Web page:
The Katz Center is a hive of activity this semester as fellows and colleagues engage questions about Jewish politics that are timely and perennial, age-old and urgent. Read on for all the news about recent happenings, upcoming events, and achievements of Katz Center staff, fellows, and alumni. 


Check our website for the full calendar of academic and public programs.

This year's theme of Jewish politics continues to stimulate research and programming. A number of new fellows have joined the cohort this semester, and weekly seminars are underway. Topics include the philosophy of Leo Strauss; women's activism in Jerusalem's sacred spaces; civil marriage in Enlightenment-era Italy; and political economy in Jewish thought, among others. (Pictured: Lihi ben Shitrit and the spring semester fellows)

Find out more about current fellows and their projects here

Save the date for the 23rd Annual Gruss Colloquium in Judaic Studies:

Expanding Jewish Political Thought:
Beneath, Between, Before, and Beyond the State
April 23-24, 2017
University of Pennsylvania

The Ruth Meltzer Seminar Series is the core of the fellowship program and a hallowed ritual among Katz Center fellows. Here are some scenes from this year's Wednesday meetings.
Professor Bonnie Honig of Brown University delivered the 20th Annual Joseph and Rebecca Meyerhoff Lecture on November 3. Honig's talk, titled "Is Man a 'Sabbatical Animal'? Giorgio Agamben, Franz Rosenzweig, and A. J. Heschel," connected Agamben’s claims about sabbath with the Judaic perspectives on it explored by Franz Rosenzweig and A. J. Heschel.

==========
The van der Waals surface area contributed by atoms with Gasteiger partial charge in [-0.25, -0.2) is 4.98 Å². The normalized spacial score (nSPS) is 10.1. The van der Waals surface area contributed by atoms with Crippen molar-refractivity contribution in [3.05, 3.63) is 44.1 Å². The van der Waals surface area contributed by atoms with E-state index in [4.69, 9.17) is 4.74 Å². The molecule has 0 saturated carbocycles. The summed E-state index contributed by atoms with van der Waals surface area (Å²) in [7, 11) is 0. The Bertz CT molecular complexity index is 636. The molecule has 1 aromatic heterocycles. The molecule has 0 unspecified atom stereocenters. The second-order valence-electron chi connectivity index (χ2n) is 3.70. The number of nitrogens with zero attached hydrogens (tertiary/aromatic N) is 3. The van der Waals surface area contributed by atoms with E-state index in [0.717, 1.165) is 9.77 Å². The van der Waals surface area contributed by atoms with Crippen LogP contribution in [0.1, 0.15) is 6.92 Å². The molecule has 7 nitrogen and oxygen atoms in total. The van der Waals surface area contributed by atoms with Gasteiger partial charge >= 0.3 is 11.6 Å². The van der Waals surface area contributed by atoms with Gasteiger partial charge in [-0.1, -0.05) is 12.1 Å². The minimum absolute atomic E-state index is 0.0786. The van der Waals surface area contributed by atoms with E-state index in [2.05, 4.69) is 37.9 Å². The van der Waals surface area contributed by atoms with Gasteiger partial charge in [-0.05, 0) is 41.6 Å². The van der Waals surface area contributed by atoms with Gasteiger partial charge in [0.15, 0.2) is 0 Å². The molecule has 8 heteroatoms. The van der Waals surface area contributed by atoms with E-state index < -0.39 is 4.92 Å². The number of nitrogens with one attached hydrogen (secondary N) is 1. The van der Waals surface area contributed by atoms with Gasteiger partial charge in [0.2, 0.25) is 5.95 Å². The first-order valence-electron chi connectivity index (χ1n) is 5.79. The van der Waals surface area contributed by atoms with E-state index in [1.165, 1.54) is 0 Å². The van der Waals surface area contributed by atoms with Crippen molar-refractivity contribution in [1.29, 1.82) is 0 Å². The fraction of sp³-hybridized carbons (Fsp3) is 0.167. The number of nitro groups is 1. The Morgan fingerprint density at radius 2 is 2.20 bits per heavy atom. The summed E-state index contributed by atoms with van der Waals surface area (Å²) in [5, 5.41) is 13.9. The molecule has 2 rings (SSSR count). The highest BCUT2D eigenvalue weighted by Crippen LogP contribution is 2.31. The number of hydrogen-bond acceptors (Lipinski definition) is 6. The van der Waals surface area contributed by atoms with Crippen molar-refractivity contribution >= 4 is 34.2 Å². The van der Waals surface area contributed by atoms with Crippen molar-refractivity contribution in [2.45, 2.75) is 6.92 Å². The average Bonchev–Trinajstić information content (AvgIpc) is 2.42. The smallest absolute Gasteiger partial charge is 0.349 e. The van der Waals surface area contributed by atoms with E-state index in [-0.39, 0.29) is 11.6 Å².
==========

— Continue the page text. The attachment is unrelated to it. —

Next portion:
Fellows and invited guests explored Jewish Political Thought beyond Borders at a successful day-long workshop in Decemb er.
Resisting the temptation to revert to debates over borders, the program focused on finding, interrogating, and fostering Jewish political thought where it crosses boundaries—whether spatial, temporal, or disciplinary. It sought to highlight new resources and modes in political thought that escape, erode, and challenge established confines and impasses. Pictured here: Irene Tucker, David Myers, and Liliane Weissberg

The Meyerhoff Lecture ten years ago: Haggai Ben-Shammai, "Defining the Karaites: Between Self Perception and Scholarly Evaluation"

...and twenty years ago: S aul Friedlander, " Writing the History of the Holocaust: Some Old/New Dilemmas "

The winter 2017 issue of JQR (107.1) has just appeared, featuring articles by Daniel J. Frim,  Jonatan M. Benarroch, Kobi Cohen-Hattab & Ayelet Kohn, and Jonathan Gribetz.

Jeremy Cohen's note on medieval Jews' use of Christian wet-nurses is available for free download.

See all of 107.1 via Project Muse or subscribe through Penn Press

The fall 2016 issue (106.4) was the first ever to feature color images, including the one at right. They appear in Pawel Maciejko’s piece unraveling the story behind an 18th-century portrait of a kabbalist in the circle of Casanova.

The issue also contains a forum marking the 50th anniversary of Gerson Cohen's famous essay on assimilation as a “blessing.” We have made Arnold Eisen’s contribution, "The Case for 'Assimilation' and Diaspora," available for free.